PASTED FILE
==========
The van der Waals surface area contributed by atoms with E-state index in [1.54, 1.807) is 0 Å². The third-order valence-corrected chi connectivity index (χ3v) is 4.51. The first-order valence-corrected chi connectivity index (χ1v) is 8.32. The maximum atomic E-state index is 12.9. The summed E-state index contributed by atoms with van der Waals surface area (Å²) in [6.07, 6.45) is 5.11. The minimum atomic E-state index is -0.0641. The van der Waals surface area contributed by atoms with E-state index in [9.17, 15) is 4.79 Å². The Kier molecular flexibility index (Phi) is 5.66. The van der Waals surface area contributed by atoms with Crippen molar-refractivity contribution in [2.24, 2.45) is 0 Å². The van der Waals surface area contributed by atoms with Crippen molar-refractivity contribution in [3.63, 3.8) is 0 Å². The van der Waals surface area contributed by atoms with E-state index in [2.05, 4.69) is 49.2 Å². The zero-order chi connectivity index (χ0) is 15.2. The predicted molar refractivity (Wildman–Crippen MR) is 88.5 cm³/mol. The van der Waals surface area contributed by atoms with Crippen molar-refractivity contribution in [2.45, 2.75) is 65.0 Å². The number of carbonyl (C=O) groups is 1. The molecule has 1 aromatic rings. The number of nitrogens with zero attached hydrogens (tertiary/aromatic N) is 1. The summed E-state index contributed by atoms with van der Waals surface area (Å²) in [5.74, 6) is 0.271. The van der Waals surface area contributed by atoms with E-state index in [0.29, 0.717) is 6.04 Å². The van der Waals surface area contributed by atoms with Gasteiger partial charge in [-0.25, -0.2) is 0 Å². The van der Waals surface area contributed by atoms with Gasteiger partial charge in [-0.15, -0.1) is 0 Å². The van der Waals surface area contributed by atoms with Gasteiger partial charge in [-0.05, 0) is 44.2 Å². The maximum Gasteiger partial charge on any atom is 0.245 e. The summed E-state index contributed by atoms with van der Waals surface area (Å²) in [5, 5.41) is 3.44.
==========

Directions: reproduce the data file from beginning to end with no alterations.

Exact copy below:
The van der Waals surface area contributed by atoms with E-state index in [1.54, 1.807) is 0 Å². The third-order valence-corrected chi connectivity index (χ3v) is 4.51. The first-order valence-corrected chi connectivity index (χ1v) is 8.32. The maximum atomic E-state index is 12.9. The summed E-state index contributed by atoms with van der Waals surface area (Å²) in [6.07, 6.45) is 5.11. The minimum atomic E-state index is -0.0641. The van der Waals surface area contributed by atoms with E-state index in [9.17, 15) is 4.79 Å². The Kier molecular flexibility index (Phi) is 5.66. The van der Waals surface area contributed by atoms with Crippen molar-refractivity contribution in [2.24, 2.45) is 0 Å². The van der Waals surface area contributed by atoms with Crippen molar-refractivity contribution in [3.63, 3.8) is 0 Å². The van der Waals surface area contributed by atoms with E-state index in [2.05, 4.69) is 49.2 Å². The zero-order chi connectivity index (χ0) is 15.2. The predicted molar refractivity (Wildman–Crippen MR) is 88.5 cm³/mol. The van der Waals surface area contributed by atoms with Crippen molar-refractivity contribution in [2.45, 2.75) is 65.0 Å². The number of carbonyl (C=O) groups is 1. The molecule has 1 aromatic rings. The number of nitrogens with zero attached hydrogens (tertiary/aromatic N) is 1. The summed E-state index contributed by atoms with van der Waals surface area (Å²) in [5.74, 6) is 0.271. The van der Waals surface area contributed by atoms with E-state index in [0.29, 0.717) is 6.04 Å². The van der Waals surface area contributed by atoms with Gasteiger partial charge in [-0.25, -0.2) is 0 Å². The van der Waals surface area contributed by atoms with Gasteiger partial charge in [-0.15, -0.1) is 0 Å². The van der Waals surface area contributed by atoms with Gasteiger partial charge in [-0.05, 0) is 44.2 Å². The maximum Gasteiger partial charge on any atom is 0.245 e. The summed E-state index contributed by atoms with van der Waals surface area (Å²) in [5, 5.41) is 3.44.